(Image credit: Jason Larkin)
Record levels of humanitarian need around the world are growing larger each year – driven by the escalating effects of climate change, protracted conflicts and global pandemics. At the same time, news coverage of humanitarian crises – which is vital to enabling the international community to understand, respond to and avert such emergencies – is itself facing a growing economic crisis. In short, humanitarian news is in crisis, just when it is needed most.
For this reason, Dr Martin Scott (University of East Anglia), Dr Kate Wright (University of Edinburgh) and Dr Mel Bunce (City, University of London) have been studying the production, content and funding of humanitarian news, for the past five years – to help understand and improve its relevance, impact and economic sustainability. This research has involved multiple newsroom observations, surveys of aid workers and content analyses as well as interviews with approximately 200 journalists, news managers and media donors.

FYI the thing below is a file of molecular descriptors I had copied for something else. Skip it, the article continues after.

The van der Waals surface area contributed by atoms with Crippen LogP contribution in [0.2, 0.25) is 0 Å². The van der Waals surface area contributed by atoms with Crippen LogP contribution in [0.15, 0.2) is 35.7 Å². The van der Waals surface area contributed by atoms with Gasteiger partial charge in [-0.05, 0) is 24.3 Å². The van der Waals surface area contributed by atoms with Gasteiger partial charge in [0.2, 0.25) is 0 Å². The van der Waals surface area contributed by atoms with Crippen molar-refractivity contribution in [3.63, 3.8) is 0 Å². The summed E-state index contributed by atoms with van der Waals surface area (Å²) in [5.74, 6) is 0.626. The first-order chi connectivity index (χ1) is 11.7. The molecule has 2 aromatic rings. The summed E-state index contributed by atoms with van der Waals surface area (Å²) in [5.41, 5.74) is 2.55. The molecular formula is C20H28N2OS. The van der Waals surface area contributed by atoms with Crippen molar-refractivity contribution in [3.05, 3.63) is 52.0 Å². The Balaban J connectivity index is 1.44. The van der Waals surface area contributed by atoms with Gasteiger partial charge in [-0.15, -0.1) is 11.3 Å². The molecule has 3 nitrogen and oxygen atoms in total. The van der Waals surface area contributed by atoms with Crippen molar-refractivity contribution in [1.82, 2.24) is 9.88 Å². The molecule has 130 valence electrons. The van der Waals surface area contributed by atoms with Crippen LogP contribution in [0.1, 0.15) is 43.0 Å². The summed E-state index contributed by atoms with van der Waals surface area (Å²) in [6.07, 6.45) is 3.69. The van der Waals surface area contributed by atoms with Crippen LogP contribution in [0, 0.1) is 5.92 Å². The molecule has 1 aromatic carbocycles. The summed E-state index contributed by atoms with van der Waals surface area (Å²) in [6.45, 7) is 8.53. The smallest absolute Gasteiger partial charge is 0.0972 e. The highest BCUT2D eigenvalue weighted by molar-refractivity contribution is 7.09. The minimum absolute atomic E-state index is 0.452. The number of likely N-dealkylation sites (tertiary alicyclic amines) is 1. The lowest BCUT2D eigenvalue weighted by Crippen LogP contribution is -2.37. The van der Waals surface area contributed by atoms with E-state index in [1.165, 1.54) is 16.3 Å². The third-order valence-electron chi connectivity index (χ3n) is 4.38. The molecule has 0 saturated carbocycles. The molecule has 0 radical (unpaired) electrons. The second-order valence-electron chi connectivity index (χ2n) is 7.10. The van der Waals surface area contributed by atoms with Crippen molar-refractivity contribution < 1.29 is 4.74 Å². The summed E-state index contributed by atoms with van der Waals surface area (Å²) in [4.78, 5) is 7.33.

Their research has highlighted not only the precarious state of humanitarian news, but also the challenges and opportunities of different funding models and newsroom practices that might support it. This includes funding from governments and private foundations and the adoption of virtual newsrooms. Their work has won a range of prizes including the ICA Wolfgang Donsbach Outstanding Journal Article of the Year Award (2020).